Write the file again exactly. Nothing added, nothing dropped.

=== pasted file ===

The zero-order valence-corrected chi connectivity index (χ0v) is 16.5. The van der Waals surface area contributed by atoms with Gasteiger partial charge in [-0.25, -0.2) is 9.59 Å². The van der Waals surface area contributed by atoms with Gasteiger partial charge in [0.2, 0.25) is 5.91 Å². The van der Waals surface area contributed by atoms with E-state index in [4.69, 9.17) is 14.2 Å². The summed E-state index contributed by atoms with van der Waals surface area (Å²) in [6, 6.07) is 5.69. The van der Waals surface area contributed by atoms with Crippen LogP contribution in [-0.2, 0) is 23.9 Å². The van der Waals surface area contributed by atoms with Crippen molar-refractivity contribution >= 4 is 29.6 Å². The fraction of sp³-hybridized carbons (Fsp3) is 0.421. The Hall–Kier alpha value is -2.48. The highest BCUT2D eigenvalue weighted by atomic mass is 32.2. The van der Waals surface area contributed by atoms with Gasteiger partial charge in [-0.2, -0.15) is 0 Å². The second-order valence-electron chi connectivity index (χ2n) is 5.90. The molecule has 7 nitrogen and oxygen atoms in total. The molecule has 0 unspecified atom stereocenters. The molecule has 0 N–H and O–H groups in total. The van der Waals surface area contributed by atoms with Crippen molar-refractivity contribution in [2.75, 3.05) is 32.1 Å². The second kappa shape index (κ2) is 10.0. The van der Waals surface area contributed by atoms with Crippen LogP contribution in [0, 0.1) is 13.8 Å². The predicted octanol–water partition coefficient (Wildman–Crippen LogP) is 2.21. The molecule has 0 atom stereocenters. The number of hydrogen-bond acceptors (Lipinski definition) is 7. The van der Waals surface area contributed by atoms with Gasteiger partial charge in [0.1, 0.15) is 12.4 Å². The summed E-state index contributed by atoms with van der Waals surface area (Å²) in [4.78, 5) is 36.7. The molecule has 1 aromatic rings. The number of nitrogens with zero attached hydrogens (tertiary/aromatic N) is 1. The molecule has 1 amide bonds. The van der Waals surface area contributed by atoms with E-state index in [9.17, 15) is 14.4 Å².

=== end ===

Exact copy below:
The zero-order valence-corrected chi connectivity index (χ0v) is 16.5. The van der Waals surface area contributed by atoms with Gasteiger partial charge in [-0.25, -0.2) is 9.59 Å². The van der Waals surface area contributed by atoms with Gasteiger partial charge in [0.2, 0.25) is 5.91 Å². The van der Waals surface area contributed by atoms with E-state index in [4.69, 9.17) is 14.2 Å². The summed E-state index contributed by atoms with van der Waals surface area (Å²) in [6, 6.07) is 5.69. The van der Waals surface area contributed by atoms with Crippen LogP contribution in [-0.2, 0) is 23.9 Å². The van der Waals surface area contributed by atoms with Crippen molar-refractivity contribution >= 4 is 29.6 Å². The fraction of sp³-hybridized carbons (Fsp3) is 0.421. The Hall–Kier alpha value is -2.48. The highest BCUT2D eigenvalue weighted by atomic mass is 32.2. The van der Waals surface area contributed by atoms with Gasteiger partial charge in [-0.2, -0.15) is 0 Å². The second-order valence-electron chi connectivity index (χ2n) is 5.90. The molecule has 7 nitrogen and oxygen atoms in total. The molecule has 0 unspecified atom stereocenters. The molecule has 0 N–H and O–H groups in total. The van der Waals surface area contributed by atoms with Crippen molar-refractivity contribution in [2.75, 3.05) is 32.1 Å². The second kappa shape index (κ2) is 10.0. The van der Waals surface area contributed by atoms with Crippen LogP contribution in [0, 0.1) is 13.8 Å². The predicted octanol–water partition coefficient (Wildman–Crippen LogP) is 2.21. The molecule has 0 atom stereocenters. The number of hydrogen-bond acceptors (Lipinski definition) is 7. The van der Waals surface area contributed by atoms with Gasteiger partial charge in [0.1, 0.15) is 12.4 Å². The summed E-state index contributed by atoms with van der Waals surface area (Å²) in [4.78, 5) is 36.7. The molecule has 1 aromatic rings. The number of nitrogens with zero attached hydrogens (tertiary/aromatic N) is 1. The molecule has 1 amide bonds. The van der Waals surface area contributed by atoms with E-state index in [9.17, 15) is 14.4 Å².